|Photo by Freeimages.com/Mario Posada|
Travel Agent doesn't usually wish for heavy rainfall in a beach destination, especially during hurricane season, but perhaps it's time we all did a collective rain dance for our friends in the Caribbean.
The Associated Press (AP) is reporting that the most severe drought to hit the Caribbean in recent years is expected to worsen despite rains from tropical storms that have replenished some reservoirs. Forecasters say the El Nino phenomenon is gathering strength and will continue to warm the tropical Pacific until early next year, which translates into sparse rainfall for this largely parched region as the dry season approaches, according to the AP.
There hasn't been much impact from a tourism perspective, but if the drought continues, many of the Caribbean's green landscapes will start to lose their aesthetic appeal. Also, if the drought continues to get worse, you might start seeing more and more swimming holes and waterfalls depleting. Also, hotel guests could be asked to severely limit their usage of water while on vacation.
According to a StarTribune report from June, most large hotels in Puerto Rico have big water tanks, and some recycle wastewater to irrigate green areas, but many have curtailed water use, said Frank Comito, CEO of the Florida-based Caribbean Hotel & Tourism Association. According to the report, guests at Puerto Rico's El Canario by the Lagoon hotel get a note with their room keys asking them to keep their showers short amid the water shortage. If the drought continues, you can expect these types of reminders at more hotels throughout the Caribbean.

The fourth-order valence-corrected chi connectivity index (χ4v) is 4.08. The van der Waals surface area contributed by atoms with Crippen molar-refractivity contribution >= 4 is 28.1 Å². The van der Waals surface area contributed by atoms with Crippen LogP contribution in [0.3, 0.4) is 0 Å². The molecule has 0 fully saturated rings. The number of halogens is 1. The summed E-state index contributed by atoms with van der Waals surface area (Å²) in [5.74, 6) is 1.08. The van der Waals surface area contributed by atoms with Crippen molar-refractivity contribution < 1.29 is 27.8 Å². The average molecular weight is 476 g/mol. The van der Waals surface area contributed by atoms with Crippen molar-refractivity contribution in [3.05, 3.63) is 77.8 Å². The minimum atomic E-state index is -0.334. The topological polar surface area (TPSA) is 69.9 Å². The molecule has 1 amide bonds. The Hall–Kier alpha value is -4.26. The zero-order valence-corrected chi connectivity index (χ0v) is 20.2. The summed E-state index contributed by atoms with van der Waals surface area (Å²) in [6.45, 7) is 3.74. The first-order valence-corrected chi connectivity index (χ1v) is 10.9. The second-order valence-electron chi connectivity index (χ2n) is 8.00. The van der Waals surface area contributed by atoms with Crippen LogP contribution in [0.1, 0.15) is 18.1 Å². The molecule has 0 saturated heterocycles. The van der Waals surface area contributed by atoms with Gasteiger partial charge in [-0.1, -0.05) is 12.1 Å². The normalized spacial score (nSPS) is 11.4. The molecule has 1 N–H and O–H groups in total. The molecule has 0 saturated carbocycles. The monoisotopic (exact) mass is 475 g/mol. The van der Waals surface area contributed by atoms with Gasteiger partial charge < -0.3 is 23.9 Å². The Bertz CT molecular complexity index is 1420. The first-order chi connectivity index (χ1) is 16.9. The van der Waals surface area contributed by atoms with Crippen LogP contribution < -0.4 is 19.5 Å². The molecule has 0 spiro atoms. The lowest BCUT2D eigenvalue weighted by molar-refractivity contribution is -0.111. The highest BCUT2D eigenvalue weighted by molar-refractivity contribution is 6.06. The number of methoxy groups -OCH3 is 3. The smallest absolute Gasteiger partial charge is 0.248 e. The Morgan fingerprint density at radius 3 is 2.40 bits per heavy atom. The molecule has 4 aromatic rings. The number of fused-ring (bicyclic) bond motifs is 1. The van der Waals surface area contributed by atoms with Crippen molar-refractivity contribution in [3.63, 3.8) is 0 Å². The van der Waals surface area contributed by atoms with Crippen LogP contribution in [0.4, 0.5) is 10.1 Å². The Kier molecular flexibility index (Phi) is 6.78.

Back in June, Bloomberg Business reported that the Caribbean is enduring its worst drought in at least five years due to the El Nino weather pattern. The phenomenon, which has dried Canadian wheat fields, caused palm oil prices to rise and risks boosting global food inflation, is leaving some islands with as little as half their average rainfall.
When Travel Agent was in Antigua in August, we were told by tourism industry representatives that the island was experiencing its longest drought in seven years. Both Barbados and Grenada had their third lowest rainfalls in recent history for August, while Haiti saw up to a 50 percent loss in crops in the hardest-hit areas, according to a report from the International Monetary Fund.
The Caribbean Institute for Meteorology and Hydrology issued a report this month saying that many islands in the eastern Caribbean remain in drought, and officials warned that the current wet season will likely end before the traditional date of November 30. According to the AP, the Dominican Republic saw its agricultural production drop nearly 11 percent as a result of drought, and dairy industry officials have warned that production could drop 30 percent by year's end. Jamaica also has struggled with crop losses, especially in the island's eastern region, according to the AP.
According to the Bloomberg Business report, Puerto Rico in June had reduced access to water for almost 350,000 customers. Dominican mango growers were producing less than half of the more than 100 varieties they grow due to a dearth of rain and dependable irrigation systems. In western Jamaica, a brush fire exacerbated by dry conditions destroyed hundreds of acres of the famed Blue Mountain coffee crop.
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